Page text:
It takes time to learn how to listen attentively and respectfully to
everyday life. It takes time to learn how to hear what’s really going on
around us and to see what’s always been right under our nose. It does
take time, but if we persist in paying respectful attention to everyday ife, very slowly we’ll begin to catch a glimpse of God when we look at
a rose; we’ll begin to feel the nearness of God in the cool evening
breeze; we’ll begin to hear God’s voice echoing inside the voice of a
friend. And we’ll begin to know the warmth of God’s presence as we
hold a newborn child.
The road we walk is a long one, often rough, and sometimes
dangerous. But God desires that none of us walk that road alone. God
desires that at every moment of every day we have the comfort, the
strength, and the delight of divine company. A friendship that is ours for
the taking.
I came across a poem by an 11 year old girl who does a very good
job of recognizing God in her everyday life:
“I saw Jesus last week. He was wearing blue
jeans and an old shirt. He was up at the church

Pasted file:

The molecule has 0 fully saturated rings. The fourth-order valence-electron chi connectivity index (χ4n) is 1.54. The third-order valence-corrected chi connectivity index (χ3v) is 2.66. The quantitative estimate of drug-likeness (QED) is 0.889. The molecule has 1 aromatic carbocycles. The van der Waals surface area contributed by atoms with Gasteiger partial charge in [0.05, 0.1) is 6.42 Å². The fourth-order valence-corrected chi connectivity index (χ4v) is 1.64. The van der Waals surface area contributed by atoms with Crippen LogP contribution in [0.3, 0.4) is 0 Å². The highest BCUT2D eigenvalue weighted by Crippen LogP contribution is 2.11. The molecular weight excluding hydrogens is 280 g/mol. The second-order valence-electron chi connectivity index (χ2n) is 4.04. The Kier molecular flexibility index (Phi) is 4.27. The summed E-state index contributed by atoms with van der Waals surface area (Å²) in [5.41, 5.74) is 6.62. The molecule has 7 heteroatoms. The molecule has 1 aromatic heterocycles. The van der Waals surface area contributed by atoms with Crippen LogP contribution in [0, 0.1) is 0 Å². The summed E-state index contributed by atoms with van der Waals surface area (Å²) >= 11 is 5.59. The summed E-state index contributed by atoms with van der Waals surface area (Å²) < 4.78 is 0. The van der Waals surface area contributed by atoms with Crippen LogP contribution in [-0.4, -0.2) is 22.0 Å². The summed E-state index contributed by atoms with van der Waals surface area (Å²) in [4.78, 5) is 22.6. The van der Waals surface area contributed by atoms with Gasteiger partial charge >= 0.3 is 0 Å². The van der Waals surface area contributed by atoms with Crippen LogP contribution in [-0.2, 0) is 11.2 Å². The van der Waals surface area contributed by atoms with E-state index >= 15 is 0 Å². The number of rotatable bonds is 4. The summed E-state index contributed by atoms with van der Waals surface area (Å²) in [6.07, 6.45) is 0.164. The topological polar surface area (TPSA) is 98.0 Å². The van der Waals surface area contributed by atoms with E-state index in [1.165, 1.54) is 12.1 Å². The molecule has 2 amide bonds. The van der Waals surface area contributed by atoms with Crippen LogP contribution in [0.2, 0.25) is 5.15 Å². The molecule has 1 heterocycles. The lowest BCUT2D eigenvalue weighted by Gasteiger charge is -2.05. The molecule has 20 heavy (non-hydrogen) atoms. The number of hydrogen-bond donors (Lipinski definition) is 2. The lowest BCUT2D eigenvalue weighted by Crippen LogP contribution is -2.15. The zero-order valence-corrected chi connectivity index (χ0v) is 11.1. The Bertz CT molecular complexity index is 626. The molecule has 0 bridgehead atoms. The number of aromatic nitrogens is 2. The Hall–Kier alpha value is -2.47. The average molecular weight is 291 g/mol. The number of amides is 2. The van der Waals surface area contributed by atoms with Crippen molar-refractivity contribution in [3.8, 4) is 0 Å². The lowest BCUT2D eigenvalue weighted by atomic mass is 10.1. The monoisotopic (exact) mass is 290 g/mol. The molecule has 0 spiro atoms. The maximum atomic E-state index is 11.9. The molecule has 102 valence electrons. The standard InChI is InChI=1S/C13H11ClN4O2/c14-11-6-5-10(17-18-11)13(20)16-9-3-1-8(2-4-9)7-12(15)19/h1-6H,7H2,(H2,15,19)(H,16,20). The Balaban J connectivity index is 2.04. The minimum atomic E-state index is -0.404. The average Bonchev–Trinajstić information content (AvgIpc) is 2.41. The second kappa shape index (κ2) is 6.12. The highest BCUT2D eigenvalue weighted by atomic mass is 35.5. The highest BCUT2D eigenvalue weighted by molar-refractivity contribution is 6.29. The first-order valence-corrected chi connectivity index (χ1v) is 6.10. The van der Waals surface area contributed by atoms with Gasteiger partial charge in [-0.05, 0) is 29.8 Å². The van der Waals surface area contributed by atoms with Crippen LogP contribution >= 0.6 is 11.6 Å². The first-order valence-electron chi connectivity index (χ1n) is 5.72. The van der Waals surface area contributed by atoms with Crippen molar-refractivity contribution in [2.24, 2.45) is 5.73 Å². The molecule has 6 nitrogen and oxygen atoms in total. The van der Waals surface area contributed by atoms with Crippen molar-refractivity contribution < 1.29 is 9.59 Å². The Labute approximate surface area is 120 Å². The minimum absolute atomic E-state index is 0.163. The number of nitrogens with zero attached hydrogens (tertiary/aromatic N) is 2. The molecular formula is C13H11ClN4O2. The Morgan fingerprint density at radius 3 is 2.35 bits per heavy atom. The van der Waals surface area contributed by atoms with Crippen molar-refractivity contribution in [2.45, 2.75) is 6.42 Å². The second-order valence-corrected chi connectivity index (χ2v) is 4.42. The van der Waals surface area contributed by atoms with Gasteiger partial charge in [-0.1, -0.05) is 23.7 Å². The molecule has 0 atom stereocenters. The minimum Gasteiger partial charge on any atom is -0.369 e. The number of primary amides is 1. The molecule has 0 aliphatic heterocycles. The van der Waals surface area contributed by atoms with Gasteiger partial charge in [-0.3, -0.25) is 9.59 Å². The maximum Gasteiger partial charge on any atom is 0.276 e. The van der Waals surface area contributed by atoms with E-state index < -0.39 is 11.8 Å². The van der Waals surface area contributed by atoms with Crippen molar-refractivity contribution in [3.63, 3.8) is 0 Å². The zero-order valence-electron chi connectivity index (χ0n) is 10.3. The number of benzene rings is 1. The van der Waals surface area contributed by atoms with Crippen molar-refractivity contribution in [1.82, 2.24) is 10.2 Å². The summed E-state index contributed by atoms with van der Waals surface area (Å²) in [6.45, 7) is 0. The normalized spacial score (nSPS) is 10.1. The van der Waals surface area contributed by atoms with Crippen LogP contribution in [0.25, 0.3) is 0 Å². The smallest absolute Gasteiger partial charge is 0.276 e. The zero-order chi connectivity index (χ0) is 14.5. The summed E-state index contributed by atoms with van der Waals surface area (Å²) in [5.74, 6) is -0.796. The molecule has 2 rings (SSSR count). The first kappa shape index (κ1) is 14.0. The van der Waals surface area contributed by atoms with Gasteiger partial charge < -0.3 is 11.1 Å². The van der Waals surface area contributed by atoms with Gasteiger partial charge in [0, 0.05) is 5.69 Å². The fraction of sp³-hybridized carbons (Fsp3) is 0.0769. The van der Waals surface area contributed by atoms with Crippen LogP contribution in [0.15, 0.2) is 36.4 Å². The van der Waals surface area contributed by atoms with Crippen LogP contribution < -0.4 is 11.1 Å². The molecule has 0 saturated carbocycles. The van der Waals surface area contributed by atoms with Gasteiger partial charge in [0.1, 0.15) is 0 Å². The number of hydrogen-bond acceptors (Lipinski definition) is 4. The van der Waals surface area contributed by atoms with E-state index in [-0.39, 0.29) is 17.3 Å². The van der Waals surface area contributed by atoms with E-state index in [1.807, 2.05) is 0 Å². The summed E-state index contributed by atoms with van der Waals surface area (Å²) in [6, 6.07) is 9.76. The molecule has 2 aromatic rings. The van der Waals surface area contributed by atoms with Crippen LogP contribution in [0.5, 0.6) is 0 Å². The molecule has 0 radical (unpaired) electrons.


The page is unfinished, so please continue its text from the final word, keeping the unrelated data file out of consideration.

building; He was alone and working hard.
For just a minute he looked a little like one of our
members. But it was Jesus…I could tell by his smile.
I saw Jesus last Sunday. He was teaching a Bible class.
he didn’t talk real loud or use long words. But you could tell he believed what he said. For just a minute,
he looked like my Bible teacher.
But it was Jesus…I could tell by his loving voice.
I saw Jesus yesterday. He was at the hospital visiting a friend
who was sick. They prayed together quietly. For
just a minute he looked like Mr. Jones.
But it was Jesus…I could tell by the tears in his eyes.
I saw Jesus this morning. She was in my kitchen making
my breakfast and fixing me a special lunch. For just a
minute she looked like my Mom.
But it was Jesus…I could feel the love from her heart.
I see Jesus everywhere. Taking food to the sick…
Welcoming others home. Being friendly to a newcomer…
and for just a minute, I think he’s someone I know.